June 13 (UPI) — With Azeri natural gas reaching the Turkish market, the European energy sector is closer to its strategic goals for diversification, a commissioner said.
Turkish President Recep Tayyip Erdogan on Tuesday hosted his Azeri, Serbian and Ukrainian counterparts in a ceremony for the inauguration of the 1,150-mile Trans Anatolian Natural Gas Pipeline.
The Turkish president said the event put his country closer to becoming a regional energy hub. For the European market, he said the pipeline is the “backbone” of the so-called Southern Corridor as its longest component.
The corridor consists of a network of pipelines, including TANAP and the Trans Adriatic Pipeline through Greece to Italy, tied to the Shah Deniz natural gas field in the Azeri waters of the Caspian Sea.
Maroš Šefčovič, the European official in charge of energy issues, said in a statement emailed to UPI that commercial gas flows to Turkey was a milestone for the diversification of a European market that depends heavily on Russia for natural gas.
“By helping diversify our energy suppliers and routes, the Southern Gas Corridor is strategically important for the EU’s energy security, including in the most vulnerable parts, such as South-East Europe and Southern Italy,” he said.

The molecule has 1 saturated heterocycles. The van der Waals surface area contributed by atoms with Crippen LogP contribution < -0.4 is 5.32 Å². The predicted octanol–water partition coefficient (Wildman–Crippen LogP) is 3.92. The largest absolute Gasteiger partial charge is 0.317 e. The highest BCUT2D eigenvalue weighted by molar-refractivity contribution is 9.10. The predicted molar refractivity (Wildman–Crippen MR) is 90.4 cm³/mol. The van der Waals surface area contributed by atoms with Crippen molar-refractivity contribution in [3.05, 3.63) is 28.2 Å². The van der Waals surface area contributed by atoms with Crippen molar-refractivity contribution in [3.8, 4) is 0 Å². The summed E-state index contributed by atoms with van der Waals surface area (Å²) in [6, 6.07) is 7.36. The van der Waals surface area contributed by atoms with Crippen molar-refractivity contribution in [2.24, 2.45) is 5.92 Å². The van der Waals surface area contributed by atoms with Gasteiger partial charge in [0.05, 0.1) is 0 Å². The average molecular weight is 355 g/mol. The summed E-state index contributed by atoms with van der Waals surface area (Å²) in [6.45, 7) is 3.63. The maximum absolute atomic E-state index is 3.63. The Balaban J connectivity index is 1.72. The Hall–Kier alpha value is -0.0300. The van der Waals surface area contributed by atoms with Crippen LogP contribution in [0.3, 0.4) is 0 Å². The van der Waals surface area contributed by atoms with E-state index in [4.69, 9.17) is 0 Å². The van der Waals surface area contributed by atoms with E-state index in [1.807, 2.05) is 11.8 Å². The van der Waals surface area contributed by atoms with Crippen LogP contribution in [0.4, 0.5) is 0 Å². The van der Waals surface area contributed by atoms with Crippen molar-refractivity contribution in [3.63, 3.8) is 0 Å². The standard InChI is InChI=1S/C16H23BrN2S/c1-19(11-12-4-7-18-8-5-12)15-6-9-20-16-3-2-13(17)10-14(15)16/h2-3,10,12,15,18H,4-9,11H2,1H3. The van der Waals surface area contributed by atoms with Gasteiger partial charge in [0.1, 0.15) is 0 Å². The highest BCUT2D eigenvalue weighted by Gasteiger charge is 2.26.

TANAP is designed to carry natural gas from the BP-controlled Shah Deniz field in the Azeri waters of the Caspian Sea through Turkey to its western borders at Greece or Bulgaria. Europe gets about a quarter of its gas needs met by Russia, though most of that runs through the Soviet-era transit network in Ukraine, where geopolitical conflicts present a risk to energy security.
The Southern Corridor has support from the United States, which is trying to break into the European market with its own liquefied natural gas. Russian energy company Lukoil, however, is part of the Shah Deniz consortium.
The Trans Adriatic Pipeline is the next section on pace for completion. The broader Southern Corridor is in a race against plans by Russian energy company Gazprom to twin the Nord Stream gas pipeline through the Baltic Sea to Germany.
As Nord Stream gets the permits necessary for construction from the Baltic Sea countries, Šefčovič said Azeri gas was expected to move through the entire Southern Corridor by 2020.